USGS
December 6, 2013

The U.S. Geological Survey participates in the American Geophysical Union's fall meeting with hundreds of technical presentations.  Below are some highlights of USGS science at AGU this year. Highlights about the technical sessions are presented in chronological order with session numbers, and room numbers in San Francisco's Moscone Convention Center...

USGS
November 18, 2013

Extensive groundwater pumping from San Joaquin Valley aquifers is increasing the rate of land subsidence, or sinking, that could result in serious operational and structural challenges and repairs to water infrastructure, according to a new report by the U.S. Geological Survey.

USGS
November 7, 2013

Although dousing the flames was foremost in people's minds during the recent Rim Fire in Stanislaus National Forest and Yosemite National Park, U.S. Geological Survey scientific work continues well after the fire is out. USGS scientists are continuing their critical research characterizing the hidden dangers faced after large wildfires.

USGS
November 4, 2013

A new cooperative study by the U.S. Geological Survey and the Hi-Desert Water District indicates that the artificial replenishment of the groundwater aquifer system in the west hydrogeologic unit of the Warren groundwater basin in San Bernardino County’s Yucca Valley resulted in a decrease of nitrate concentrations in groundwater samples and a rise in water levels.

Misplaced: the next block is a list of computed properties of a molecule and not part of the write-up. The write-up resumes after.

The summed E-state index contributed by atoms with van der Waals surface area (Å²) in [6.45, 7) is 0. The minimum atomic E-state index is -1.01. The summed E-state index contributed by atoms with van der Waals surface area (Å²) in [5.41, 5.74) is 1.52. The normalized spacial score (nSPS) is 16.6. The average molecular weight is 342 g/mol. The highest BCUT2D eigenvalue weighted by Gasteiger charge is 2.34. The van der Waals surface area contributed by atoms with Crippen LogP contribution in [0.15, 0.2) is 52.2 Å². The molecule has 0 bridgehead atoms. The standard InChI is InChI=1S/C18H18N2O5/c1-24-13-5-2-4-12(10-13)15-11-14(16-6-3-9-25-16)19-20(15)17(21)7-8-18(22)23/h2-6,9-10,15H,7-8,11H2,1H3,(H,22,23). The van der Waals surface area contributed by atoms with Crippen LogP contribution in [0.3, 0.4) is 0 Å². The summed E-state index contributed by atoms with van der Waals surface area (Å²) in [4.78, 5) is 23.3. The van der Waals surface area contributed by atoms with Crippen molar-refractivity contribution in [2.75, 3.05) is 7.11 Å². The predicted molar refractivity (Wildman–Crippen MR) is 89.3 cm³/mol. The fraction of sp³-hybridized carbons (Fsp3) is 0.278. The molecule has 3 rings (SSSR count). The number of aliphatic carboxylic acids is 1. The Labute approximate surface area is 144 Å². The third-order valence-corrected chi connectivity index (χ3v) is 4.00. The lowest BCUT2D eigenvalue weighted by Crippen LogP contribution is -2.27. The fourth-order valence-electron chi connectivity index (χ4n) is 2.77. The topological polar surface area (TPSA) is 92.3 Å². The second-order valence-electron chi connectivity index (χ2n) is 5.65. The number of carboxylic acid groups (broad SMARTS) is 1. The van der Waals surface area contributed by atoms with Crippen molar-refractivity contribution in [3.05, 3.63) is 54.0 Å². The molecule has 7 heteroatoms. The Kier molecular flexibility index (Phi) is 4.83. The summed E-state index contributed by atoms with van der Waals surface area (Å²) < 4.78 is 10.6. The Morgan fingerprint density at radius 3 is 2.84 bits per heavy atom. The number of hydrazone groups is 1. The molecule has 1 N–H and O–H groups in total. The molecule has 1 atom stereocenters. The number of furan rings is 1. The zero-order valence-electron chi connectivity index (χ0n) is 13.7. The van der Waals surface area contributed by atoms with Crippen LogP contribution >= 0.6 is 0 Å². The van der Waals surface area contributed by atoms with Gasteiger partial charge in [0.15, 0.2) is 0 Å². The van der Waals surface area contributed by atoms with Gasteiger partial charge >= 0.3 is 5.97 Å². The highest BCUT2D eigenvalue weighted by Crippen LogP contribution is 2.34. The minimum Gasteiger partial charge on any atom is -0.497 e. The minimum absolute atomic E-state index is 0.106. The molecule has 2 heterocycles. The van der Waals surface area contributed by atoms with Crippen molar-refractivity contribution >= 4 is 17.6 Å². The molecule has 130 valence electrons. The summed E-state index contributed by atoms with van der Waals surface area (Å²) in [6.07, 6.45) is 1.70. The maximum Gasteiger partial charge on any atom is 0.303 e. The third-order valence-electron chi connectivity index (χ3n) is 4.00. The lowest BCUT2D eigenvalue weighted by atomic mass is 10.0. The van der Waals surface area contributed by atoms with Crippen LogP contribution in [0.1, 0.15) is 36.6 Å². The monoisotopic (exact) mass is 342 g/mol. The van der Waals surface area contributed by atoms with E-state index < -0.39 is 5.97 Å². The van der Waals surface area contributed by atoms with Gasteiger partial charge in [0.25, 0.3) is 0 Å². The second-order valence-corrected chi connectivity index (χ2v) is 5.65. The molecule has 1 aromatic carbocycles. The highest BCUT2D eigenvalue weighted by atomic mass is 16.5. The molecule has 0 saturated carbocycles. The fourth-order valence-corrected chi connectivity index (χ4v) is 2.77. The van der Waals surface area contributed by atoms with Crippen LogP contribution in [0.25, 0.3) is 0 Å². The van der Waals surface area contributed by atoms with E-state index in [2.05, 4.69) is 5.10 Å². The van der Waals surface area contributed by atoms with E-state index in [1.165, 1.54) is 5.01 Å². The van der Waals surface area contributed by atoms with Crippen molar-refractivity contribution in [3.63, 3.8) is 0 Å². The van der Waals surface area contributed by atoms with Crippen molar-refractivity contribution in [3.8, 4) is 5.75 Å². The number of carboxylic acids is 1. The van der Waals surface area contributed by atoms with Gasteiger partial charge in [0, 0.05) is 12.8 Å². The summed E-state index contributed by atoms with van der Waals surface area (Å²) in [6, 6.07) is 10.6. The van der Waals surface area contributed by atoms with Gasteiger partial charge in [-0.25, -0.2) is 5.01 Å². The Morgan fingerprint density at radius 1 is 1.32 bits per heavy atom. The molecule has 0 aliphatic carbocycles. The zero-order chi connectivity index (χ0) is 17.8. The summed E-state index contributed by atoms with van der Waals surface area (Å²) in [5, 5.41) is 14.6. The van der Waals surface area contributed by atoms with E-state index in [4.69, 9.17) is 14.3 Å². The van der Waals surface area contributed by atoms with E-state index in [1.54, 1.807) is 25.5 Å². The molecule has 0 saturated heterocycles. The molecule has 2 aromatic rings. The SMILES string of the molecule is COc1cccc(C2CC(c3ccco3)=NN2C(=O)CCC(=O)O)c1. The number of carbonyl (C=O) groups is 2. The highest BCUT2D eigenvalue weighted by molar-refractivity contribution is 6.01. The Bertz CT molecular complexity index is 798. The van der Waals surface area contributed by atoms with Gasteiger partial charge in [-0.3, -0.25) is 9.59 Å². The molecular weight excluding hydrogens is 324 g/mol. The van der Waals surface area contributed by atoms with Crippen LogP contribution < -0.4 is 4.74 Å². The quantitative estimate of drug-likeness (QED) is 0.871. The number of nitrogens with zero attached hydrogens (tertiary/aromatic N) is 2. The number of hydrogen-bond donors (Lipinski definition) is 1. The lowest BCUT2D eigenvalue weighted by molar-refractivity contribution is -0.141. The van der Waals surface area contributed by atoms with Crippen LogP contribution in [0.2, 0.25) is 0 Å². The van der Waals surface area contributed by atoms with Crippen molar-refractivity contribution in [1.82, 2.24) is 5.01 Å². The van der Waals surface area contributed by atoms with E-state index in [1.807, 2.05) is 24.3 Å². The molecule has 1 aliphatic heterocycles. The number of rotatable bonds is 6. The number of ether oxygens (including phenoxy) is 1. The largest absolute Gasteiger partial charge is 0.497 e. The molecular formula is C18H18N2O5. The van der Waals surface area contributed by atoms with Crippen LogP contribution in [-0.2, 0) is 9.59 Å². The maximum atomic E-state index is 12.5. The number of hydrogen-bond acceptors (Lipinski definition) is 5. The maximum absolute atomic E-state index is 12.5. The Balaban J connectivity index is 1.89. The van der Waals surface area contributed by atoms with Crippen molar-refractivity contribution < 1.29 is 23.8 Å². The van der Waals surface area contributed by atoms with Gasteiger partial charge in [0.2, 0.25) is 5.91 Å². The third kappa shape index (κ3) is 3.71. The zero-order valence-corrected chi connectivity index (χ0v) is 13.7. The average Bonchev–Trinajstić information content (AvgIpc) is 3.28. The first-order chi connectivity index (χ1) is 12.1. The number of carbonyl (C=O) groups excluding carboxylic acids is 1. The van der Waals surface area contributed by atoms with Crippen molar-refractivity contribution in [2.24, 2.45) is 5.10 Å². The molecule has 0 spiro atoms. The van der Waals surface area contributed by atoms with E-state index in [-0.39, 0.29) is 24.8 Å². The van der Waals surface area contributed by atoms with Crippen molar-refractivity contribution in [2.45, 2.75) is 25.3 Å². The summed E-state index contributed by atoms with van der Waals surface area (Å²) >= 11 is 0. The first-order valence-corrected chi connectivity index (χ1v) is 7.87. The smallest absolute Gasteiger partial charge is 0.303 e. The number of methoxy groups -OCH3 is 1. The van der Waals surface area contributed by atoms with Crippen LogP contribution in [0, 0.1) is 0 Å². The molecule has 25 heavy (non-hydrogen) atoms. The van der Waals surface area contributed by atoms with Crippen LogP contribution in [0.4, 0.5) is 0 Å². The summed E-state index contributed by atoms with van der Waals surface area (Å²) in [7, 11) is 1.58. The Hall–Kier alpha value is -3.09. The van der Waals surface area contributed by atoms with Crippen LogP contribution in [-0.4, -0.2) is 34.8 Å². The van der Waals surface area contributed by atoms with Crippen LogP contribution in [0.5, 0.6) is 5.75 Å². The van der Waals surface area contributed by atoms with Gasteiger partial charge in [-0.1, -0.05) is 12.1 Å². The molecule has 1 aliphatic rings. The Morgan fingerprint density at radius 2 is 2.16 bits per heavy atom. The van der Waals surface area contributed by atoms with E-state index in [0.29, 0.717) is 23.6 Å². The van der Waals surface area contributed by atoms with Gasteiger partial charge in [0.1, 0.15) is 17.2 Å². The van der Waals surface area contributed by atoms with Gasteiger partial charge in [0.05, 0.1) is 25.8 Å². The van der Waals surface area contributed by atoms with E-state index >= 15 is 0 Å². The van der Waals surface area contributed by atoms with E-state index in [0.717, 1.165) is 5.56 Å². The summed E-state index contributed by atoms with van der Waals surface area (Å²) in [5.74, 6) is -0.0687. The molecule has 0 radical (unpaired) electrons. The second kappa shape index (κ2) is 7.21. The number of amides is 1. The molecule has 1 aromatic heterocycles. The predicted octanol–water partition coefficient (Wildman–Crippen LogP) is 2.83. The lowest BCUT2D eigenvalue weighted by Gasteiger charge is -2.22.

Volcanic eruptions have a much longer warning phase before the onse...
October 29, 2013

On October 6, 2013 the California Office of Emergency Services (CalOES) published its 2013 State of California Multi-Hazard Mitigation Plan complete with a chapter from the USGS on volcano hazard mitigation.

Magnitude 3.8 earthquake (large purple dot) located about 18 km SE ...
October 21, 2013

A magnitude 3.8 earthquake occurred on October 21, 2013 at 10:04 PDT 18 km (11 miles) SE of the town of Mammoth Lakes in eastern California.

USGS
September 26, 2013

Nitrate was detected at high concentrations in 10 percent of the aquifer system used for public supply in coastal areas of Santa Barbara and San Luis Obispo counties, according to a new U.S. Geological Survey report.

USGS
September 12, 2013

California’s Sea Otter Numbers Continue Slow Climb

Tsunami Messaging Image
September 5, 2013

The fearsome aftermath of a tsunami striking California might cost at least $3.4 billion to repair, but neither of the state's nuclear power plants would be damaged, suggests a new analysis that could help officials and the public prepare for a tsunami and reduce risks before any such disasters happen.

USGS
September 4, 2013

While scientists can't predict when a great earthquake producing a pan-Pacific tsunami will occur, thanks to new tools being developed by federal and state officials, scientists can now offer more accurate insight into the likely impacts when tsunamis occur. This knowledge can lead officials and the public to reduce the risk of the future tsunamis that will impact California.